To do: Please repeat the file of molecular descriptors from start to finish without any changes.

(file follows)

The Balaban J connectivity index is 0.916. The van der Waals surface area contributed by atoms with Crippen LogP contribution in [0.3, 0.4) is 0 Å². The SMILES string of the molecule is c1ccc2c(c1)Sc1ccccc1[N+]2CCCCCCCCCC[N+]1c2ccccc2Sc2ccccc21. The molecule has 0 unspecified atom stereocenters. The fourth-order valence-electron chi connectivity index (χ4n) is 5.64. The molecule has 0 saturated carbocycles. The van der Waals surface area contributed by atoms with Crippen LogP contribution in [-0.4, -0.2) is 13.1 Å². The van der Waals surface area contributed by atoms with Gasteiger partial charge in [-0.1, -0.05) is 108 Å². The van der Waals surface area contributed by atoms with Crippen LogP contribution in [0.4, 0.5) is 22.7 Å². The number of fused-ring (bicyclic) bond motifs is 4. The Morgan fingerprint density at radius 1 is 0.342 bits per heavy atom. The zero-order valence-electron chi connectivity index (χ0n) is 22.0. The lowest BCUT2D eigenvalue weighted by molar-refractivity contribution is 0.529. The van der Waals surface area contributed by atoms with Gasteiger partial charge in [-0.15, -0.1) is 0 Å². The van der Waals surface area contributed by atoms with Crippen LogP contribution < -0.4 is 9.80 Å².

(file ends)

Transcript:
The Balaban J connectivity index is 0.916. The van der Waals surface area contributed by atoms with Crippen LogP contribution in [0.3, 0.4) is 0 Å². The SMILES string of the molecule is c1ccc2c(c1)Sc1ccccc1[N+]2CCCCCCCCCC[N+]1c2ccccc2Sc2ccccc21. The molecule has 0 unspecified atom stereocenters. The fourth-order valence-electron chi connectivity index (χ4n) is 5.64. The molecule has 0 saturated carbocycles. The van der Waals surface area contributed by atoms with Crippen LogP contribution in [-0.4, -0.2) is 13.1 Å². The van der Waals surface area contributed by atoms with Gasteiger partial charge in [-0.1, -0.05) is 108 Å². The van der Waals surface area contributed by atoms with Crippen LogP contribution in [0.4, 0.5) is 22.7 Å². The number of fused-ring (bicyclic) bond motifs is 4. The Morgan fingerprint density at radius 1 is 0.342 bits per heavy atom. The zero-order valence-electron chi connectivity index (χ0n) is 22.0. The lowest BCUT2D eigenvalue weighted by molar-refractivity contribution is 0.529. The van der Waals surface area contributed by atoms with Gasteiger partial charge in [-0.15, -0.1) is 0 Å². The van der Waals surface area contributed by atoms with Crippen LogP contribution < -0.4 is 9.80 Å².